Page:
Meningitis is an inflammation (swelling) of the lining of the brain. It can be caused by viruses or bacteria.
The bacteria that cause meningitis and meningococcal disease are spread by coughing, sneezing or direct contact such as kissing. The disease can develop very rapidly, sometimes within a matter of hours. The biggest problem is that most of the early symptoms are mild and similar to those you get with flu or hangover, for example:
- feeling feverish
- pain in the back or joints
- a headache
- a stiff neck
If any of the following symptoms develop get medical help urgently - meningitis can kill and early treatment saves lives:
- severe dislike of light
- a bruise-like rash that doesn't fade under pressure
- or marked drowsiness or coma
Anyone attending university, whatever their age, should be immunised before they enrol or as soon as possible thereafter.
What is Meningitis?
Meningitis is an inflammation (swelling) of the lining of the brain. It can be caused by viruses or bacteria. It can also cause septicaemia (blood poisoning). We can give you an injection of MenC vaccine which protects you against the most common type of Meningitis. It does not protect against all types of the disease, so it's very important that you know the signs and symptoms of meningitis and septicaemia.
How is the disease spread?
The bacteria which cause meningitis are spread by coughing, sneezing or direct contact such as sharing a drinking glass, or kissing. Outbreaks are more likely to occur in places where people live or work closely together in large groups. The important thing to know is that the disease can develop very rapidly, sometimes within a matter of hours.
How serious are meningitis and septicaemia?
The diseases are rare but can be extremely dangerous, resulting in deafness, blindness, paralysis, loss of arms or legs, and even death. However, if the symptoms are noticed and treatment (with antibiotics) is given quickly, people can recover fully.
What is the vaccine?
The vaccine protects you against group C meningitis and septicaemia. The vaccine is not live. It contains parts of the bacteria which should protect you but cannot give you the disease. You only need one dose, which is given in an injection. One injection should protect you for the rest of your life, but, as it doesn't protect you against all causes of meningitis and septicaemia, make sure you know about the signs and symptoms described above.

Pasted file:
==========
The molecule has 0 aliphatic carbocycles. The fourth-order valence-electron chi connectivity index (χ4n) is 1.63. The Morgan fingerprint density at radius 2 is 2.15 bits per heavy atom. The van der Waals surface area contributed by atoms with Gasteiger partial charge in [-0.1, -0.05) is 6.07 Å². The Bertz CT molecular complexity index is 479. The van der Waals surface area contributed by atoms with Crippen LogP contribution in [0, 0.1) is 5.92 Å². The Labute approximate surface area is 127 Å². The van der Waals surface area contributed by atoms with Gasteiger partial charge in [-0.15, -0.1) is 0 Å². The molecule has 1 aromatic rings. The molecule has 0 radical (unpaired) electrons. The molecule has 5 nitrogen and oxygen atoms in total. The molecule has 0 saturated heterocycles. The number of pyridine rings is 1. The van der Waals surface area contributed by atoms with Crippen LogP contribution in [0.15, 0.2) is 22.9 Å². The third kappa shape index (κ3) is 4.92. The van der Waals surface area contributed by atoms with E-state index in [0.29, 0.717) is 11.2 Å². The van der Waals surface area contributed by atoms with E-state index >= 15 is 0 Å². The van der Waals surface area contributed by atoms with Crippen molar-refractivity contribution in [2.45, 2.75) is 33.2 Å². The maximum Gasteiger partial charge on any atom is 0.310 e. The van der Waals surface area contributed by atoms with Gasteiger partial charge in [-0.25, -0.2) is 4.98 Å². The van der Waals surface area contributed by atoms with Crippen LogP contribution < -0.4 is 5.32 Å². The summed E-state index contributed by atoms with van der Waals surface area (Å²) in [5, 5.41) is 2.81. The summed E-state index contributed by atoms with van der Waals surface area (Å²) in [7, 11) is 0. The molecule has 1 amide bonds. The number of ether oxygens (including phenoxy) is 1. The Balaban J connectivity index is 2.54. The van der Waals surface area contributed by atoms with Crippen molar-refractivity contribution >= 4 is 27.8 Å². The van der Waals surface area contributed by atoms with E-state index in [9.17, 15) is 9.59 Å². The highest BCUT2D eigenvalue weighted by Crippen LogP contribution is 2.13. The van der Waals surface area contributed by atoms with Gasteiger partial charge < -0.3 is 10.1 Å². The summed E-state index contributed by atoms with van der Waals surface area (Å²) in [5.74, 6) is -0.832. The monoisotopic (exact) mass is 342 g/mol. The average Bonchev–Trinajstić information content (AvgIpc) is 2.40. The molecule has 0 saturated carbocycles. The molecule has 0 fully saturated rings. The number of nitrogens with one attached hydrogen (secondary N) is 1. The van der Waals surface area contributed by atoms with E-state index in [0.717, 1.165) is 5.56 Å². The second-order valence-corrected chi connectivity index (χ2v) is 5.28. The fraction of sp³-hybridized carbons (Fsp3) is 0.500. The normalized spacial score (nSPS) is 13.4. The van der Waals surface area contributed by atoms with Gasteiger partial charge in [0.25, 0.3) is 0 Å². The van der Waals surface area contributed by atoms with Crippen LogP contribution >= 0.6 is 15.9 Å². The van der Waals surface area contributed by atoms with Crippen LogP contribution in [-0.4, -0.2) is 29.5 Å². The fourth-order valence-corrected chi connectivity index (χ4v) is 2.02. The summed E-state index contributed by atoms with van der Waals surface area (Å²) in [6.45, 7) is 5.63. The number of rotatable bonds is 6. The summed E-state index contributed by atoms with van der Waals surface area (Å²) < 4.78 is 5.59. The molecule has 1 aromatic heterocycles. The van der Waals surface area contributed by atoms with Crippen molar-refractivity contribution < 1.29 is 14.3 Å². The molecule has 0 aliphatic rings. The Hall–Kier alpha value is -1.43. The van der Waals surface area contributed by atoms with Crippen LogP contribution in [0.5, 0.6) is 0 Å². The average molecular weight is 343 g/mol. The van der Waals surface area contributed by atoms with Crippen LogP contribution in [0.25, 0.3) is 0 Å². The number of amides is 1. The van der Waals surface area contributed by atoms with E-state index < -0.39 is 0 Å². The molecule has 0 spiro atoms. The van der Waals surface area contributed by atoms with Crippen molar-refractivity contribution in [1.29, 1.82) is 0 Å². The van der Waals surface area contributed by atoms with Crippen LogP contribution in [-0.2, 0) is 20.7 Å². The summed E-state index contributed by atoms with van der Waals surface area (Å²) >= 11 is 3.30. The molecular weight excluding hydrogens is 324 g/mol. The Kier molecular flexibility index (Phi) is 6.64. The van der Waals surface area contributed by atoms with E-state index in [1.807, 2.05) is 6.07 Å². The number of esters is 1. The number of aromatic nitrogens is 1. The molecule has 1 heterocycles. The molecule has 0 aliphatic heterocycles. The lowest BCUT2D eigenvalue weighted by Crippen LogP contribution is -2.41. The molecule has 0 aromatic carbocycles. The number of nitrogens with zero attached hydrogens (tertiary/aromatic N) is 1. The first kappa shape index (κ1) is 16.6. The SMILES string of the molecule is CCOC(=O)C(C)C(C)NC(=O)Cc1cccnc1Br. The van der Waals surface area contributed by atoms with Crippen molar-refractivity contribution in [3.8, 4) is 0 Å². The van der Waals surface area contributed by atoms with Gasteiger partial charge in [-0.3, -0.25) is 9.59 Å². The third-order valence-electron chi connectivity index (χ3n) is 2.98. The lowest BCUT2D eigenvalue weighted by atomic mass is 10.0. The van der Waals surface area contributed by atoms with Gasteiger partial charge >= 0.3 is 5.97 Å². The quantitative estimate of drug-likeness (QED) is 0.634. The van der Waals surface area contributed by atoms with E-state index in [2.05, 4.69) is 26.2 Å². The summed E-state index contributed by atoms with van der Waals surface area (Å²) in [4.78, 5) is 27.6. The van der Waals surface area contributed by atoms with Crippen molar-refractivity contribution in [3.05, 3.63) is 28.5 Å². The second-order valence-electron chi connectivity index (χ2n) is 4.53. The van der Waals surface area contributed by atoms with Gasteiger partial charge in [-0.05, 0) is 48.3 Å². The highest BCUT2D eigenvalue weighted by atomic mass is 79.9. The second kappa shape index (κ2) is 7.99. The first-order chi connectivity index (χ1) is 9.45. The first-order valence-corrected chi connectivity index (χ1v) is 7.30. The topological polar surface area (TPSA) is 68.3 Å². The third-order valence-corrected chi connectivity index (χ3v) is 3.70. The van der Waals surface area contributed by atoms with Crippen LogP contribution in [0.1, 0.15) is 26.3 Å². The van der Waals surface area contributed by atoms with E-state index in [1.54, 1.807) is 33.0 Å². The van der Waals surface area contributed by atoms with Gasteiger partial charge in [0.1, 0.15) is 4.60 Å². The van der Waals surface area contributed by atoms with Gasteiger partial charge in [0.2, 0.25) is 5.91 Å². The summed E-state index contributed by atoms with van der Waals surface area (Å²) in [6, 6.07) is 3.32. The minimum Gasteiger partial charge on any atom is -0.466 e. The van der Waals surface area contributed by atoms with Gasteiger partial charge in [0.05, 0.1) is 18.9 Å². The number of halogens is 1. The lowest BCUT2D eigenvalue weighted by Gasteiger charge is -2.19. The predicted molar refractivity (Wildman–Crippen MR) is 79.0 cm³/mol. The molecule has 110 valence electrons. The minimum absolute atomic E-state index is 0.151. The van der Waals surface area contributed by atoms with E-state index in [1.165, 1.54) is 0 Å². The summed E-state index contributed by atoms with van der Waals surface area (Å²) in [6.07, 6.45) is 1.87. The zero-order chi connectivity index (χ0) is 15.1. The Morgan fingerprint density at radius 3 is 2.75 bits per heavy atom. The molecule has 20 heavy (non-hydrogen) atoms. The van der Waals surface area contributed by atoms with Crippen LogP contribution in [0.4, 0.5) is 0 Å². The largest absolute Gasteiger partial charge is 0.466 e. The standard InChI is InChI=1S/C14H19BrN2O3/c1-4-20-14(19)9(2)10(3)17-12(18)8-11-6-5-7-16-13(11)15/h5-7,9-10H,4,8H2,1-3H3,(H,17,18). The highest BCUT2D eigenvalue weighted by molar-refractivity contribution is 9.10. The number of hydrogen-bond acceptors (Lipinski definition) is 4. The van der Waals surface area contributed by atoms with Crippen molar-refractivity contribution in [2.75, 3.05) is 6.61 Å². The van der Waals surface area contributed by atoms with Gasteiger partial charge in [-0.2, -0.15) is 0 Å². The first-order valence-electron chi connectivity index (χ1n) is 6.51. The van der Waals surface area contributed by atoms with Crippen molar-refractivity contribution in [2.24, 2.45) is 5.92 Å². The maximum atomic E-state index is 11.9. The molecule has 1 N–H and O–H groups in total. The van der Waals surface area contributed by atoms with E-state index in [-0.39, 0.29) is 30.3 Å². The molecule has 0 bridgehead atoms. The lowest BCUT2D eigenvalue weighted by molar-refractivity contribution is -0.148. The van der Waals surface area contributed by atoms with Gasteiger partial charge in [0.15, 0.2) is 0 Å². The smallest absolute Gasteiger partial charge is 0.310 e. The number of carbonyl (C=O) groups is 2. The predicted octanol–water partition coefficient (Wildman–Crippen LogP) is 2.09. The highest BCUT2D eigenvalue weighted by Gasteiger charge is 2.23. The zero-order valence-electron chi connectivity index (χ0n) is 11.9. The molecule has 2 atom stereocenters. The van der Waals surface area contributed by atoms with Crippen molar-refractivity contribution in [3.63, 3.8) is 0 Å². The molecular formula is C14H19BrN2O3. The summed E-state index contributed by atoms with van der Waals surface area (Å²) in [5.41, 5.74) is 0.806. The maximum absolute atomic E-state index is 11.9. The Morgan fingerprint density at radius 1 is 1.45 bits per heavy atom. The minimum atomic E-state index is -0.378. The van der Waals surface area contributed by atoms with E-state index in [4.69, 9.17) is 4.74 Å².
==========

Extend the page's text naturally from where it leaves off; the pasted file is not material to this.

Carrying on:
Are there any side effects from the vaccine?
The side effects of the vaccine are usually mild and do not last very long. About one to two days after the injection you may have a sore arm and some redness and swelling where the injection was given. This will usually go away within a few days. You may develop a slight temperature which lasts for a few hours, or you may get a headache.
Are there any reasons why I should not have this vaccine?
You should not have the vaccine if you are ill and have a temperature. If you've had a severe allergic reaction to a previous immunisation, you'll need to check with your doctor or nurse first. Tell your doctor or nurse if you think you might be pregnant.
What to do in an emergency
If you need to see a doctor urgently out of surgery hours or at weekends or vacation time, please contact the practice you are registered with. Alternatively:
- contact emergency services on 999
- contact NHS Direct on +44 (0)845 4647
- go to Accident and Emergency, Royal Sussex County Hospital, Eastern Road, Brighton +44 (0)1273 696955 (ext 4264)
- go to Accident & Emergency, Eastbourne DGH , Kings Drive, Eastbourne, +44 (0)1323 417400
- go to Accident & Emergency, Conquest Hospital, The Ridge, St Leonards-on-Sea, +44 (0)1424 755255
Where can I get more information?